Birth rate drops to new low in England and Wales

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The birth rate in England and Wales dropped to the lowest on record in 2022, according to official figures that lay bare the pressures on the economy resulting from the nations’ demographic challenges.

The total fertility rate fell to 1.49 children per woman in 2022 from 1.55 in 2021, the Office for National Statistics found. The rate has been falling since 2010 and is now the lowest since comparative data began in the 1930s.

The statistics office reported 605,479 live births in England and Wales in 2022, a 3.1 per cent decrease from 2021 and the lowest since 2002.

The trend adds to pressures on the public finances and economic growth potential as it could reduce the proportion of working age people and drive further ageing of the population.

The fertility rate, the number of children per woman of childbearing age, means that without immigration the UK’s population would drop by about 25-30 per cent over a generation, said James Pomeroy, economist at HSBC. A shrinking natural population requires accepting either “more immigration, higher taxes, worse public services or a higher retirement age”, he said.

The fertility rate fell across most age groups but was highest among women aged 30 to 34, the ONS data showed. Until 2003, it was higher among those aged 25 to 29, signalling that women are delaying having children. Fertility rates were below 1.2 children per woman in many of London’s local authorities as well as in Oxford and Cambridge, where there is a higher concentration of women with a tertiary education.

“A declining birth rate will inevitably create pressure for continuing international in-migration,” said Tony Travers, professor in the government department at the London School of Economics. He added that the trend had implications for pension spending and the education system: “Primary schools are closing in inner London and other areas will follow.”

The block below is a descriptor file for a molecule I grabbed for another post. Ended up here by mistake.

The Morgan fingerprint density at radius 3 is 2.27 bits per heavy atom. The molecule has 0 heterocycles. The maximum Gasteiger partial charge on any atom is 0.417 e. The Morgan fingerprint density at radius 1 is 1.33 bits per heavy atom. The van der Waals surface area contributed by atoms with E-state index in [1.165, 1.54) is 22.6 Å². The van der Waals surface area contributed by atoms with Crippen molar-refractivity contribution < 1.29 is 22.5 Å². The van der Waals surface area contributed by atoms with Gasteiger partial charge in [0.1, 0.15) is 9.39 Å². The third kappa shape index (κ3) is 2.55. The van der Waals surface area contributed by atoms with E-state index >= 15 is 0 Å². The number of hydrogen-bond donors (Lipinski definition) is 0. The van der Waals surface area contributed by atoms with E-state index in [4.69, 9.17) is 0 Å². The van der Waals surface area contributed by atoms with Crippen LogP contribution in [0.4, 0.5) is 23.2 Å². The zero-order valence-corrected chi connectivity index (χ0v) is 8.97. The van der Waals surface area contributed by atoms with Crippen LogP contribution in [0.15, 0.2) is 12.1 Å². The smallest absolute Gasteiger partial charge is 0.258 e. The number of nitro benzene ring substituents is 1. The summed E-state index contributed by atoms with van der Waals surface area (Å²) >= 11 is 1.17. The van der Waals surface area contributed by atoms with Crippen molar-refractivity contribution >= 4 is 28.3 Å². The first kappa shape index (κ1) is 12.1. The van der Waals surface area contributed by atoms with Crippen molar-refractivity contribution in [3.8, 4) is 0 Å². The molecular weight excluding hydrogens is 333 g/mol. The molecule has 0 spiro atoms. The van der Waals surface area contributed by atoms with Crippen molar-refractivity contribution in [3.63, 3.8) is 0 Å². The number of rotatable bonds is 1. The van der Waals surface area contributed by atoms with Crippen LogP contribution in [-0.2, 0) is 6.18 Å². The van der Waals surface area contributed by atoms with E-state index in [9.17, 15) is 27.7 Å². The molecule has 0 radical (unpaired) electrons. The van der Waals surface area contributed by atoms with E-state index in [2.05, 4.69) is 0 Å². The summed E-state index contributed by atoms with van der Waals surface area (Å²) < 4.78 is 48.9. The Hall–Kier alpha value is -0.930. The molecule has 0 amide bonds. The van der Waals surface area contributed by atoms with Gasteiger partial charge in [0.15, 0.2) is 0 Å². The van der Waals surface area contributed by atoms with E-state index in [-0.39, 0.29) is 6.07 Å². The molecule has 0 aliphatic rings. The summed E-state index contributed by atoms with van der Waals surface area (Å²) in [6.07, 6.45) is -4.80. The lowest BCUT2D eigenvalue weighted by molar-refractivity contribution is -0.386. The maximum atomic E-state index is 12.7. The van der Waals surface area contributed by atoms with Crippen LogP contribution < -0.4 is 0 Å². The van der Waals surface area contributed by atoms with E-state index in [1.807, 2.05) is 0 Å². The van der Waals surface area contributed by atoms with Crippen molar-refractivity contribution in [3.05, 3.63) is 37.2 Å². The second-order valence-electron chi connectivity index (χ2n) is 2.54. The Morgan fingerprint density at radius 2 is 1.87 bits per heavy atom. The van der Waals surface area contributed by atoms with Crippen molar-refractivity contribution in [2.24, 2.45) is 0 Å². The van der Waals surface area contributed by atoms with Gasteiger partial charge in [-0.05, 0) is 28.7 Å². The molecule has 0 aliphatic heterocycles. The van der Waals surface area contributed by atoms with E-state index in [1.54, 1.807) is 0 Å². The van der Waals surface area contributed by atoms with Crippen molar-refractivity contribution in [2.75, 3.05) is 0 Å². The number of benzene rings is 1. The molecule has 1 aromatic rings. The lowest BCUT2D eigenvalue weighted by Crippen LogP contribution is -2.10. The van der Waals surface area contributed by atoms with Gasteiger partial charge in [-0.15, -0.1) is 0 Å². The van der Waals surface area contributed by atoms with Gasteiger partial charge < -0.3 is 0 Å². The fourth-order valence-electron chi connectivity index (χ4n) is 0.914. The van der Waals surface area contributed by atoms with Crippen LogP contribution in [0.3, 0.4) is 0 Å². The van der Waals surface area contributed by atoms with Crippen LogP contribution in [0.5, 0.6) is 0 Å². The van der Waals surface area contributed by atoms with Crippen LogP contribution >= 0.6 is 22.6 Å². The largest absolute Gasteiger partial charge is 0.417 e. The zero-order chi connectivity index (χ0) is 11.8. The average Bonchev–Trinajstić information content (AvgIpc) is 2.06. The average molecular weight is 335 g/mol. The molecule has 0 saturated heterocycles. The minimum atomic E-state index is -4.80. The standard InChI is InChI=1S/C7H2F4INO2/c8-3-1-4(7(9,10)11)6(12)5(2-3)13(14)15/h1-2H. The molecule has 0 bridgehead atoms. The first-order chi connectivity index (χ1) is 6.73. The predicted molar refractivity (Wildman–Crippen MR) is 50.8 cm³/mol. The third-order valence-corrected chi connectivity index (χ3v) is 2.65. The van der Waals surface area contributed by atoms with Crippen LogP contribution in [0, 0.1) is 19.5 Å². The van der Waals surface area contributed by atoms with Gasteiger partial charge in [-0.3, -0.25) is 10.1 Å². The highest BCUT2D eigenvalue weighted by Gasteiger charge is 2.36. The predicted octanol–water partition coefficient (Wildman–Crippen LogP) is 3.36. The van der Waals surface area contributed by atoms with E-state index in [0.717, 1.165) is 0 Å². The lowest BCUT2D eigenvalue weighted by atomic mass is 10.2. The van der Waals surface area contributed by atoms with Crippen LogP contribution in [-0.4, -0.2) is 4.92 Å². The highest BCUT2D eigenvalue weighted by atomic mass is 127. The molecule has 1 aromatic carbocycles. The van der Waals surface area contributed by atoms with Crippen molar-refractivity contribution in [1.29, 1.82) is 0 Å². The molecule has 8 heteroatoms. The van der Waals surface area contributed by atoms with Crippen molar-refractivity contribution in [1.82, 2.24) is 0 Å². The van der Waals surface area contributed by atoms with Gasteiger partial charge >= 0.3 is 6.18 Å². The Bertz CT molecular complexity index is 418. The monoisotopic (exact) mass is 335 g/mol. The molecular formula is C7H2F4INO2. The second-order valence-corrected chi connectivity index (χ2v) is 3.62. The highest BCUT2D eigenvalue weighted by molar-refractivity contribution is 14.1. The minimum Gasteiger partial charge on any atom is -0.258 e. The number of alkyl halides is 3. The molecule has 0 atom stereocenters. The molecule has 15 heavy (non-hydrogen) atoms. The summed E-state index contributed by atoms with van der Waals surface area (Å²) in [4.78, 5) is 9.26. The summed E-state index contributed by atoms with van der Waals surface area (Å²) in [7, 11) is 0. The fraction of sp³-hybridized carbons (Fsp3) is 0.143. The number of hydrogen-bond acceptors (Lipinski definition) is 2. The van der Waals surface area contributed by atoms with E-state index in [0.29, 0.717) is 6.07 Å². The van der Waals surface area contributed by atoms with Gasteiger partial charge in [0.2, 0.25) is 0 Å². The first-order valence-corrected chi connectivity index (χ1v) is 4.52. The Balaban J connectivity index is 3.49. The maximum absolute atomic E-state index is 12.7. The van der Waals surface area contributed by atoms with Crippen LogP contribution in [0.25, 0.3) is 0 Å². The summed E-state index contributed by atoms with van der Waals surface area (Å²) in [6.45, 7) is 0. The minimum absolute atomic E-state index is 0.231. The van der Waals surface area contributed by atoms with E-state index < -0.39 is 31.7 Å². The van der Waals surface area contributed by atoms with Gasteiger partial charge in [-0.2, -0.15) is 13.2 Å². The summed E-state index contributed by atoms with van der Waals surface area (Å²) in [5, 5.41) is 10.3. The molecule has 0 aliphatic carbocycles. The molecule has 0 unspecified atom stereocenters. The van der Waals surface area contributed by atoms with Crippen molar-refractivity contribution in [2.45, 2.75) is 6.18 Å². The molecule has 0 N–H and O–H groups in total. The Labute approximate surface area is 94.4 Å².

Other countries are facing similar challenges. Europe’s fertility rate dropped to 1.48 in 2021 from above 2.1 — the level considered necessary to keep a stable population without immigration and unchanged mortality — from the 1970s, according to UN data. In 2021, the UK had a lower fertility rate than France, Denmark and the Netherlands, but higher than Germany, Italy or Spain.

The figures suggest that the recent ONS population projections “are already well off course”, according to Jonathan Portes, economics professor at King’s College, London. The ONS forecast the UK population would hit 70mn by the middle of 2026, but the calculations were based on higher and outdated fertility rates,

Sarah Harper, professor of gerontology at Oxford university, said that policies helping parents stay at work, such as accessible childcare, had supported birth rates, but “it is worth recognising that the overall trend of having fewer children is very unlikely to be reversed in the longer term”.

For Harper, this means that the government needs to look for other solutions to alleviate the demographic pressure on the economy, including technological innovation, “more women productive in the labour market, supporting older workers to stay active for longer, [and] ensuring a steady flow of migrants to compensate for our lack of workers”.

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